There is a solution to this problem. If the debtor files a Chapter 13 "wage earner's reorganization" bankruptcy case then the cause of action is property of the bankruptcy estate, but the debtor stays in charge of the cause of action. The debtor selects his own representation, and the debtor's bankruptcy attorney will arrange for the personal injury or similar counsel to be hired by the bankruptcy court upon application and bankruptcy court order. The debtor and his state court counsel will determine when an appropriate offer of settlement has been made, and bankruptcy counsel will then present the proposed settlement to the bankruptcy court for ultimate approval. It is common for personal injury counsel's original representation contract to be respected and approved so that contingency fees are paid directly from settlement proceeds. Concededly, the bankruptcy judges retain jurisdiction to determine all fees of professionals in bankruptcy, but it is common practice that the retainer agreement is respected and awarded so long as a quick settlement does not constitute a windfall.

It is then up to the bankruptcy court to determine distribution of the debtor's share of the settlement, Of course if the settlement is large, the creditors can be paid off and the rest distributed to the debtor. In those circumstances the debtor may choose to dismiss the Chapter 13 as soon as the settlement is reached, since Chapter 13 cases are strictly voluntary and can be dismissed by the debtor - normally even without the formality of a hearing. Sometimes it is better to pay the claims in the bankruptcy case since unfiled claims or interest may not be payable.

Settlements

If the settlement is small, then bankruptcy counsel files a motion asking the court to equitably distribute the proceeds. Bankruptcy courts are courts of equity. In circumstances like these the bankruptcy judges try very hard to be fair. In small awards circumstances my motion will request monies be given to the debtors for dental repairs, medical operations, automobile repairs, home repairs and any other reasonable circumstances. The judge will then allocate the award between the debtor(s) and the creditors.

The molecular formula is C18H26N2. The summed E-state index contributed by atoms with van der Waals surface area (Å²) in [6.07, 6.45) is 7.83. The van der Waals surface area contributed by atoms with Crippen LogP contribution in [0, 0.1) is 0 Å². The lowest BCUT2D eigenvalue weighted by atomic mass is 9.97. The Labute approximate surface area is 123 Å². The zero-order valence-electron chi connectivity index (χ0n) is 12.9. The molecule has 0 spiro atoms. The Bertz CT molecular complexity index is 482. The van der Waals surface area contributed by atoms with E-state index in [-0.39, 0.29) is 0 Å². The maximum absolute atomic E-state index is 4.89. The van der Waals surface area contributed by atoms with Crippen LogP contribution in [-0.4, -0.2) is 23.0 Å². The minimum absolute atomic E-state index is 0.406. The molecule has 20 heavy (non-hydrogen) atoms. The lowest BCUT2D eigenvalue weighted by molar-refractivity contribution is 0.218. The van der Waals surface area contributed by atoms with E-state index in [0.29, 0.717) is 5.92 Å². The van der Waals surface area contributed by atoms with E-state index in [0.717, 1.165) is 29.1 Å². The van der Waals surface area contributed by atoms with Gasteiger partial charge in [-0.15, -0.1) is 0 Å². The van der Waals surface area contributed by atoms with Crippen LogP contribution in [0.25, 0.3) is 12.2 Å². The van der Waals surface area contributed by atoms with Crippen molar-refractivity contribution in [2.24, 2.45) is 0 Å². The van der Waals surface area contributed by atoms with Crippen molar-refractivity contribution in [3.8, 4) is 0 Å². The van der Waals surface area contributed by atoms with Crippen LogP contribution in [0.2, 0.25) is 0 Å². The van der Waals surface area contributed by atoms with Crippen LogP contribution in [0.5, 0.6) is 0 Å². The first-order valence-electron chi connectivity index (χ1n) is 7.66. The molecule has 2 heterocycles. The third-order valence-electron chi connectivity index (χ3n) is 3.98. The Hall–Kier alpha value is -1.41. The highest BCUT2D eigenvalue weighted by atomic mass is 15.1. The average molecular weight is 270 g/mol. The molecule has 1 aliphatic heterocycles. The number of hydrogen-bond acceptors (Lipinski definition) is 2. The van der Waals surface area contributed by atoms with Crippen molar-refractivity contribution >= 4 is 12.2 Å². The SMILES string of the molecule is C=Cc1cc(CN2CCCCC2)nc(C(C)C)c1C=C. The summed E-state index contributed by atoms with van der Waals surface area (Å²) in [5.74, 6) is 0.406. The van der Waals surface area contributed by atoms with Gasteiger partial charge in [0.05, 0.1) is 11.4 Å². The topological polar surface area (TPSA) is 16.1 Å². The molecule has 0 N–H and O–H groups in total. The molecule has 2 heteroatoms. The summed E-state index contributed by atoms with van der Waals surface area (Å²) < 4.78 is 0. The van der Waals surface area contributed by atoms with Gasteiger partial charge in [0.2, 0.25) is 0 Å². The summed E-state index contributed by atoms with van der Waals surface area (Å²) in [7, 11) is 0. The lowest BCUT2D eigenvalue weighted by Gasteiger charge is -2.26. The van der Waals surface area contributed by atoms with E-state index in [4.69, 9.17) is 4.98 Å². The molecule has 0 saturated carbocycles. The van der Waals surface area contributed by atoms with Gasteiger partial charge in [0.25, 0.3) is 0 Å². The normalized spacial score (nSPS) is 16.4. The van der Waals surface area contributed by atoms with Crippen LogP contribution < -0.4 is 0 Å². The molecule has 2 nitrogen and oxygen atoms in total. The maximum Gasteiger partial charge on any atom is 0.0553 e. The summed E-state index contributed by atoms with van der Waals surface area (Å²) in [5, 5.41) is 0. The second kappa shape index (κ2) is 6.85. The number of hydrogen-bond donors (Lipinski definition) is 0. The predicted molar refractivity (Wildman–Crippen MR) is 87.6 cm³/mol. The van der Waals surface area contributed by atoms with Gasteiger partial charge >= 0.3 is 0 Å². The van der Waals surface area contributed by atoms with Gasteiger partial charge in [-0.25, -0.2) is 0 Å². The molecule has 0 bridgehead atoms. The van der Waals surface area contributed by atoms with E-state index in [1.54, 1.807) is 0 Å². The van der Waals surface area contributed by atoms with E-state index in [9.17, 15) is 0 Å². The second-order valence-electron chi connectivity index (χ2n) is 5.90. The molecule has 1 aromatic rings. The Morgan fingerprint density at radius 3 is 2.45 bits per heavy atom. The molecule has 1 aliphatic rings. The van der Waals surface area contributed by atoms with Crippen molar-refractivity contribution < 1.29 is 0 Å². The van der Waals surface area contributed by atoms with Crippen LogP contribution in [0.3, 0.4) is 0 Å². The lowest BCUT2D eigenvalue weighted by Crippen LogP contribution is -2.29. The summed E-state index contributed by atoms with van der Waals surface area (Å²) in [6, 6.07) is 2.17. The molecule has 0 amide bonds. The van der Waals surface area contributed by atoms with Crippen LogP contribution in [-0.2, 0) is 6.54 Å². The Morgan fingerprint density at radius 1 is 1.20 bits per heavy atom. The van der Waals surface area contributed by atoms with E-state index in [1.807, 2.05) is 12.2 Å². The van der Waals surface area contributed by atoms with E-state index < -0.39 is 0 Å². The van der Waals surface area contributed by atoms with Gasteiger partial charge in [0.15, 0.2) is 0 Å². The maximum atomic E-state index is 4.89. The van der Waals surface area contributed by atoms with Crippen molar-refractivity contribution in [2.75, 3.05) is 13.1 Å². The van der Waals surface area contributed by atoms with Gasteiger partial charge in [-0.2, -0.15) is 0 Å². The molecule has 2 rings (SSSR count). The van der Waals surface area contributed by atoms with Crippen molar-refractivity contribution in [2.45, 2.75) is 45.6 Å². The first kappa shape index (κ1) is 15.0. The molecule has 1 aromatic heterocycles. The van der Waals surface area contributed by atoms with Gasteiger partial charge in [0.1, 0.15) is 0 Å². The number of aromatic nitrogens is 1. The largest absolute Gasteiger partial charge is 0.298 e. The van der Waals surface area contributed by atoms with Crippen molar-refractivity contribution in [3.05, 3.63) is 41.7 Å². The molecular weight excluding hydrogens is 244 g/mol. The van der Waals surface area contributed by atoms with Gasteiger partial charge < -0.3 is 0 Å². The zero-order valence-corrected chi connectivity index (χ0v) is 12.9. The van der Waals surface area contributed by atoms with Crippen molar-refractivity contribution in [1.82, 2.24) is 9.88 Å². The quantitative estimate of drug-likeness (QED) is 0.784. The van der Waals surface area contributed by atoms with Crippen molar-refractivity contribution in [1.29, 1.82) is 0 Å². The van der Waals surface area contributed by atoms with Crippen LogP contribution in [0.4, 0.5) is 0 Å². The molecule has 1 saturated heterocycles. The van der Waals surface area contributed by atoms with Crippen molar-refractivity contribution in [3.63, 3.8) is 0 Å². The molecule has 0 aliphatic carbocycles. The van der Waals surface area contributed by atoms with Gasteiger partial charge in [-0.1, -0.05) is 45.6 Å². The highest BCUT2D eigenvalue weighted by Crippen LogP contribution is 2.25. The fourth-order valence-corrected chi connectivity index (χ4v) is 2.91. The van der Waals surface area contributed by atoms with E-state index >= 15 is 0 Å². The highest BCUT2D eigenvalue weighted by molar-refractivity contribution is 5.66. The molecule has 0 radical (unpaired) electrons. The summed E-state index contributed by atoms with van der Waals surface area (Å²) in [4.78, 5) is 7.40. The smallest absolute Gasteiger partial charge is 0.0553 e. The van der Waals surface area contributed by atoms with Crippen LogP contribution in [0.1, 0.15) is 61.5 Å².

In circumstances where the settlement is significant, but not enough to pay the creditors in full, an even more complicated negotiation can occur. In those instances I aspire to reach a settlement where some money will go to the trustee for the creditors, and the judge will deem the case completed and issue a discharge. The creditors get some money, the debtor(s) gets some money, and the bankruptcy case is ended early, with the debtor(s) receiving a discharge of any debts unpaid. Sometimes this is successful, but it is discretionary with the judge.

Conclusion

The 2005 changes in bankruptcy law were annoying, but for most people rights to bankruptcy relief were not seriously impaired. There is substantially more work and a greater burden of expertise on the bankruptcy professionals, but the individuals seeking bankruptcy relief will probably find relief similar to that which was available before the federal law changes. In fact, for debtors who earn less than the median income in their district, ($37,099.00 for a family of one to $68,125.00 for a family of five), most of the new tougher measures do not apply, and in Chapter 13 cases the relief available under the new laws may be more generous than the relief that was available prior to the changes. Previously the Tampa bankruptcy judges required a minimum distribution of twenty percent to general unsecured creditors, but it is generally accepted that the new laws have done away with that requirement. There may now be no minimum return to the general unsecured creditors.